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Study shows new Net appliances won't stymie PC sales

A recent report could give new hope to hardware makers working diligently to expand their businesses in light of increasingly ominous signs that the PC market is on its last legs.

    A recent report could give new hope to hardware makers working diligently to expand their businesses in light of increasingly ominous signs that the PC market is on its last legs.

    A research report released today claims that the recent boom in so-called Internet appliances--set-top boxes, handheld devices and other Web-enabled hardware--could help expand the sales of PCs and related technology in the next five years.

    Analysts and industry experts have for some time been predicting the death of the traditional PC, as consumers and corporations clamor for less-expensive, easier ways to connect to the Internet. As hardware prices have fallen--recent estimates point to a clip of 15 percent annually--leading PC makers have scrambled to find other strategies to keep their businesses afloat.

    PC makers like Compaq Computer, Hewlett-Packard and IBM have all released new, stripped-down versions of personal computers to meet the growing demand for Net devices.

    "Key factors will be the industry's ability to bring smaller, less complex, cheaper products to the business market and industrially designed products to the home," Dataquest analyst Charles Smulders said in an earlier report about the PC industry.

    Yet today's report from Buffalo Grove, Ill.-based eTForecasts predicts that the number of PCs worldwide will double--from about 500 million to 1 billion--within the next five years. In addition, new PC sales will more than double to approximately 1.7 billion units annually during that same time frame.

    eTForecast president Egil Juliussen said that the demand for information appliances will create new opportunities in the market and help PC makers find new ways to push traditional PC products, such as servers, as well as "hybrid" Web appliances.

    "As the information appliances market grows, it actually creates new opportunities for the PC industry," he explained. "When you have hundreds of millions of Web cellular phones and set-top boxes and all those things, for example, they're going to have to access content. That content generally is going to be stored on PC servers."

    The research group said that sales of servers would get a boost from the increasing demand for Net appliances. Juliussen predicts that server sales will grow from 3.7 million units last year to 11.5 million units in 2005.

    "To develop content for information applications to access, developments aren't going to be on information appliances, they're going to be high-end desktops," Juliussen said. "All of this generates tremendous demand for the PC, and that's why it's not fading as we originally thought."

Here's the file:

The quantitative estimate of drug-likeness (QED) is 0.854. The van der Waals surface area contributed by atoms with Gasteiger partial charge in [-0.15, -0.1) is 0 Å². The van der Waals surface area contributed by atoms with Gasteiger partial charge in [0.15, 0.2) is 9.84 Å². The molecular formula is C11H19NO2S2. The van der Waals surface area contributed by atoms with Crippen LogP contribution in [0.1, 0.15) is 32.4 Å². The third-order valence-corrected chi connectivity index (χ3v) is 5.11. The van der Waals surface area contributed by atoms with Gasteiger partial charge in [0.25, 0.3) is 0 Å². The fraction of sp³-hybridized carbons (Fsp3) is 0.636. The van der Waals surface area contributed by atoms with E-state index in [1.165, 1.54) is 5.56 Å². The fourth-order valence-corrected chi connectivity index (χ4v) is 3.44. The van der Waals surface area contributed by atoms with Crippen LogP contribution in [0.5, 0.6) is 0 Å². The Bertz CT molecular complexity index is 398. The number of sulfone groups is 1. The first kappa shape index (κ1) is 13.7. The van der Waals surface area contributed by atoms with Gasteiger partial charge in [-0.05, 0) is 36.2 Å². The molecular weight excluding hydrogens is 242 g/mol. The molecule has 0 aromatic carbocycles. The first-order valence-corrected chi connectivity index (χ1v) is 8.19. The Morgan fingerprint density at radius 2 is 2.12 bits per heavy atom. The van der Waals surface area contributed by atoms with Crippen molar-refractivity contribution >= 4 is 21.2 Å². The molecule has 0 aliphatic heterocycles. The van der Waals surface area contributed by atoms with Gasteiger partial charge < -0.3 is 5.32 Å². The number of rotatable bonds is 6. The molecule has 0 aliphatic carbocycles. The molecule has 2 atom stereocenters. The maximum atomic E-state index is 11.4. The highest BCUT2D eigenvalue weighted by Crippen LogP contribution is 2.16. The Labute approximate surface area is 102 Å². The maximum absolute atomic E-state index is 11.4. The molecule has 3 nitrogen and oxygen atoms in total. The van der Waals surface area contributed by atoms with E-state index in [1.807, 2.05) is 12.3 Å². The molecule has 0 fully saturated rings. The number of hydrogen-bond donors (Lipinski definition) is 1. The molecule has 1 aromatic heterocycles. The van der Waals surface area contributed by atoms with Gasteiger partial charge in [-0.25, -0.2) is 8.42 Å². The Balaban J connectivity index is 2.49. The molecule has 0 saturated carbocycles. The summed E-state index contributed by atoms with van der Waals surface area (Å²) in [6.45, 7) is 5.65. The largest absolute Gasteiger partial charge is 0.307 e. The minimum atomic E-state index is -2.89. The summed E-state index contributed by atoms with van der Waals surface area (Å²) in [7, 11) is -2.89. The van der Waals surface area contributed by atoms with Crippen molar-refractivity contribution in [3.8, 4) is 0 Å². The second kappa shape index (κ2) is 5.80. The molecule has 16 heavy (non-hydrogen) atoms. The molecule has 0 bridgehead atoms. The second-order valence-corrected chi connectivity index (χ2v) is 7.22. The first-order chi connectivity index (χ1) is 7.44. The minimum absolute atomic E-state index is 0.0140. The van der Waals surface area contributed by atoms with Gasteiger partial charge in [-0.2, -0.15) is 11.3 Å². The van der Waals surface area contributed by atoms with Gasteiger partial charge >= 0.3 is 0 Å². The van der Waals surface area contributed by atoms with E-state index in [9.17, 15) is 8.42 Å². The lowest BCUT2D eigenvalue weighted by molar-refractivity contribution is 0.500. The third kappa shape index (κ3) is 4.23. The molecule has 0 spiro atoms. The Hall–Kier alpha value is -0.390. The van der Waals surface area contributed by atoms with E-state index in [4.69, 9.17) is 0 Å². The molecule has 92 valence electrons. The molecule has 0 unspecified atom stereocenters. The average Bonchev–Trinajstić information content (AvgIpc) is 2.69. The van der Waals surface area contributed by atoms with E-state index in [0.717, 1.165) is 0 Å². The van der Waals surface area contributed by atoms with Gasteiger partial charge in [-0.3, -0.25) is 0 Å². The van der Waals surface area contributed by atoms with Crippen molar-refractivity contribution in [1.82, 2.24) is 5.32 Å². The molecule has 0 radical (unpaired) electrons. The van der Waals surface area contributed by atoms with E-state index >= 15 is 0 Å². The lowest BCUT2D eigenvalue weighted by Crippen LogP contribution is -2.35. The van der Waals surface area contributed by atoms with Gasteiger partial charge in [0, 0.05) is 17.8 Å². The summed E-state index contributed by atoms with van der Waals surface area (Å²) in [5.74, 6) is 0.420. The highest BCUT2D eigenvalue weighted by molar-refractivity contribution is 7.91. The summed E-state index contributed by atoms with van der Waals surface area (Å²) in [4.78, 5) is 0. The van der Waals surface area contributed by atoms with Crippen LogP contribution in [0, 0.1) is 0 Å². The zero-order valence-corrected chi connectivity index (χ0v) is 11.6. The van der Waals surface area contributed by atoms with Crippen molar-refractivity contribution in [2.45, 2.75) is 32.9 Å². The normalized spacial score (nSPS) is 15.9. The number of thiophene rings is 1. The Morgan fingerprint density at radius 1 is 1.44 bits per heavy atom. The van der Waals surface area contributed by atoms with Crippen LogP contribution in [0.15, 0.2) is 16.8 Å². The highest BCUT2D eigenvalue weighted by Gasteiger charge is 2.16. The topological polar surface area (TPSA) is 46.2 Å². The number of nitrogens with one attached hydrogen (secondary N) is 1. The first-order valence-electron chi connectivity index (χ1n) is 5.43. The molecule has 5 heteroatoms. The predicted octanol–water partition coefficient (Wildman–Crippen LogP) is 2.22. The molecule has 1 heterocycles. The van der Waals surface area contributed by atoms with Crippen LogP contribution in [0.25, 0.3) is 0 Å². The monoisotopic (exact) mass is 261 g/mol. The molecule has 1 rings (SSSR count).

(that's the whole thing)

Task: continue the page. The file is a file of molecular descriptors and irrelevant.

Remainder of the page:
The data could bolster emerging strategies from Compaq, HP and IBM, companies that have been looking for ways to extend their massive PC operations rather than abandon them.

    Juliussen pointed out that many firms already are working to answer the call for Net appliances.

    Internet PCs, such as the Compaq iPaq, represent the first generation of these hybrid devices, Juliussen said. Compaq, which touts iPaq as an Internet appliance, developed the device using off-the-shelf PC parts.

    Sales of PC components should increase as more computer makers realize they can push streamlined devices that incorporate attributes of PCs as well as information appliances, Juliussen said.

    IBM has been the most aggressive in this market, abandoning its "one-size-fits-all" approach to computing. Earlier this week IBM started delivering a simplified hybrid PC appliance to Fidelity Investments. Fidelity will distribute the device to its customers, who will use it to access customized Web sites.

    Rather than develop 1999: The year in technologytrue information appliances, such as set-top boxes and cellular devices, Armonk, N.Y.-based IBM has partnered with Nokia, Motorola and other companies with expertise in the area. IBM also is developing other information hybrid devices, such as a wearable PC.

    Compaq is betting big on iPaq but also is extending its reach into more robust servers. The Houston-based computer maker last week announced a new server-storage strategy, eGeneration, and the licensing of 32-processor server technology from Unisys.

    Compaq is taking the high-low approach of offering low-cost, PC-based information appliances to customers with powerful servers for delivering content.

    The coming of large Windows-based servers capable of working with up to 32 processors and more is perfectly timed for the content demand information appliances will create, Juliussen said.

    eTForecasts estimates that during the next decade, there will be 500 million information appliances and 1 billion Web cellular phones capable of accessing content handled by corporate servers.

    But those figures do not account for hybrid devices, such as iPaq, the e-Vectra from HP and IBM's "Stardust" PC. These hybrids could more than double the amount of devices accessing Web-based content.